Moundbuilders Country Club, originally laid out by prolific architect Tom Bendelow in 1911, occupies a unique piece of ground in the game. Its namesakes were the Hopewell culture of Native Americans, who built a series of geometric berms in the area some 2,000 years ago, presumably in an effort at astronomical observation.
The land on which the private club sits envelops three of these structures: a giant octagonal mound that contains four holes, a massive circular mound that comes into play on seven holes and a smaller circular mound that nearly completely enfolds the green on the par-4 third. The ridges themselves are between six and eight feet high, creating unusual vertical hazards on several shots.
...overall the course was excellent and the layout is awesome with all the mounds going through the fairways and around the greens."
Over the years, many similar earthworks in the area were flattened to accommodate houses, roads and other modern infrastructure. Members and other advocates argue that the existence of the club and course have contributed to their mounds' preservation over the past century. Non-members are allowed to look at the mounds from a nearby viewing platform, and in-person tours of the mounds are offered periodically during the year.
As initially reported last year locally and last week in the New York Times, a legal battle is ongoing between the club and its landlord, the Ohio History Connection (OHC), over the club's right to continue to exist in its current location.
The OHC's current lease with the club runs through at least 2078, but the organization has made repeated monetary offers to the club to end the lease and reclaim the land outright. Those offers, for less than $5 million, are significantly lower than that reflected by recent appraisals of the 134-acre tract, which run past $10 million. At least that much would likely be required for the club's members to buy the necessary land and build a brand-new golf course for their use elsewhere.
The Ohio Supreme Court is currently assessing the case, with the OHC claiming Moundbuilders Country Club can, on the basis of eminent domain, be forced out of the lease several decades before it is scheduled to end.
The question over whether it is appropriate to play golf over and among structures of significant cultural value is important to grapple with as society becomes more cognizant of the ways in which the effects of colonization, cultural erasure and oppression reverberate to the present day.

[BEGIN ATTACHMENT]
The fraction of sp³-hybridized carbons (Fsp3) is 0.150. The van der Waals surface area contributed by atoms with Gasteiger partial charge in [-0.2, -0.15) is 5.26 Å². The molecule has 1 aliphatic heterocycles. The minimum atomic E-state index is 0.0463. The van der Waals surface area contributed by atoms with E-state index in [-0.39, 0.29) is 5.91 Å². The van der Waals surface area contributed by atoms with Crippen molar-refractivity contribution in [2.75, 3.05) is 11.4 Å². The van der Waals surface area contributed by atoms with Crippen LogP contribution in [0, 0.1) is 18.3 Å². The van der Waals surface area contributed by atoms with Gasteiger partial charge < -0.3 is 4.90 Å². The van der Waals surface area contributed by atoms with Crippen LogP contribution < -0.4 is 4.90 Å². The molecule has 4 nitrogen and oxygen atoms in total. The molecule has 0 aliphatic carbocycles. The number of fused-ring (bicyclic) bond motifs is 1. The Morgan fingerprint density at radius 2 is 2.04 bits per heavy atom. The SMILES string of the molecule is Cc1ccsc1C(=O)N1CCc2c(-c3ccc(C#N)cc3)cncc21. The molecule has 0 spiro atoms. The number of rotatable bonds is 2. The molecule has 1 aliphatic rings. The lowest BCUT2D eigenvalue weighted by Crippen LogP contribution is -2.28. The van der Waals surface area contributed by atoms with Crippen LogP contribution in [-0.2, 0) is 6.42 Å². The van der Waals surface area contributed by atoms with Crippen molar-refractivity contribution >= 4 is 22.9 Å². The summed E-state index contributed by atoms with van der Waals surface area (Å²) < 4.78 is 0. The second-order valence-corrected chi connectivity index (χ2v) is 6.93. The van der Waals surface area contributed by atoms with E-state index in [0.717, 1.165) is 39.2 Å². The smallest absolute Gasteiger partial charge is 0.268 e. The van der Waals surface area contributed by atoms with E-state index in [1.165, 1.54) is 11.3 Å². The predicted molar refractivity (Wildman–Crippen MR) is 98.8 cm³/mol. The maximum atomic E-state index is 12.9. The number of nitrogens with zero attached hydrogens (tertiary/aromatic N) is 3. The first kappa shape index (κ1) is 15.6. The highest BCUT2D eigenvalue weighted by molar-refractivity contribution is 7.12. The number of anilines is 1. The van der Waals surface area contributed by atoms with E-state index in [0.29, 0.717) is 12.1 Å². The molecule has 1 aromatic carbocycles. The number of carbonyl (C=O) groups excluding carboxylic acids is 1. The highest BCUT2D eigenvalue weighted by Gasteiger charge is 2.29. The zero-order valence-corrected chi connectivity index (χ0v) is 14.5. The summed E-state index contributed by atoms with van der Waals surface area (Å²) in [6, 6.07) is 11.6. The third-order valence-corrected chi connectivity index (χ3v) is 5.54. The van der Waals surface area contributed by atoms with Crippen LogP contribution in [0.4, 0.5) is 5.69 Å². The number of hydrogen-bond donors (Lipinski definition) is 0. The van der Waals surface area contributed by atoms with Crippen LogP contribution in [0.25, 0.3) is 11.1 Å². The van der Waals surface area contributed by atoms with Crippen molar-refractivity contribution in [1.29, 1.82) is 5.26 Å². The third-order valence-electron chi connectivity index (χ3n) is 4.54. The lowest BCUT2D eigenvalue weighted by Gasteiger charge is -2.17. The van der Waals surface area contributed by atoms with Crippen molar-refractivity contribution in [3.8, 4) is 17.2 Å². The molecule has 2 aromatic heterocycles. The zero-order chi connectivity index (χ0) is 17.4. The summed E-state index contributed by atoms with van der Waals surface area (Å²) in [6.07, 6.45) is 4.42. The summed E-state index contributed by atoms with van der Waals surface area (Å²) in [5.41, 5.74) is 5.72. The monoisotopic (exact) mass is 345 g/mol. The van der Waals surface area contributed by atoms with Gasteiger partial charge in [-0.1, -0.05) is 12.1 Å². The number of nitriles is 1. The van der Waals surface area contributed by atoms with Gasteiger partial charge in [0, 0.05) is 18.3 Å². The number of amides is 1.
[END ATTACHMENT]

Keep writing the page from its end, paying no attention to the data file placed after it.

Other golf course news and notes
NEW COLLEGE HOME COURSE - If you're a Dartmouth College golfer, the last year has been a roller-coaster. Last July, the Ivy League school in New Hampshire announced the shuttering of several of its athletics programs, including the men's and women's golf programs, citing a combination of reasons that included the COVID-19 pandemic's effects on the institution's finances. Dartmouth also closed the 120-year old Hanover Country Club, the home course of the Big Green's teams. But then, in January, Dartmouth reversed course, and golf is back in business. But the Hanover course remains closed, so both teams have found a home at the upscale Montcalm Golf Club about 20 minutes south of campus. [LINK: The Golf Wire]
$10 MILLION FOR NEW GOLF - Cragun's Hotel & Resort on Gull Lake in northern Minnesota will soon embark on a significant upgrade to its golf facilities and has enlisted the help of Gopher State favorite son Tom Lehman to help renovate the two existing courses and add a new nine, bringing the resort's complement to 45 holes. [LINK: Minneapolis/St. Paul Business Journal]
BANKRUPT BUT... - The saga of Dismal River Club in Nebraska has at times fit its name. The club was initially built on similar mystique as Sand Hills Golf Club, its neighbor in remote Mullen, Neb. Joel Jacobs, the club's fourth owner in its 15-year history, is seeking bankruptcy protection to assist "minority shareholders with their own personal financial issues" rather than bail the club out of overall financial trouble. Jacobs says play and memberships are strong to the point where there is currently a waiting list. Good news for fans of the Nicklaus-designed White and Doak-designed Red courses here. [LINK: Lincoln Journal Star]
DEEP-SOUTH C&C COURSE UNDERWAY - Bill Coore and Ben Crenshaw won't open a new golf course in the U.S. in 2021, but that doesn't mean they're not busy. In addition to their upcoming overhaul at The International near Boston, the pair will design a new course on Lake Martin in central Alabama, about an hour north of Montgomery. The course will sit across a finger of the lake from Willow Point Country Club, which is owned by the new course's developers. It will be part of a 1,500-acre community called The Heritage. [LINK: Alexander City Outlook]
CROWD-SOURCED COURSE NAME - "Bar Run Golf Club" will be the name of the Dan Hixson course in southern Oregon formerly known as Callahan Ridge. The contest to name the course drew nearly 2,400 entries. According to the name announcement, "Bar Run" had initially been pitched by a member of the family that owns the course. [LINK: GolfTripX]
GOLF-ADJACENT - Accidents can happen on the golf course. But calling 9-1-1? [LINK: Boston Globe]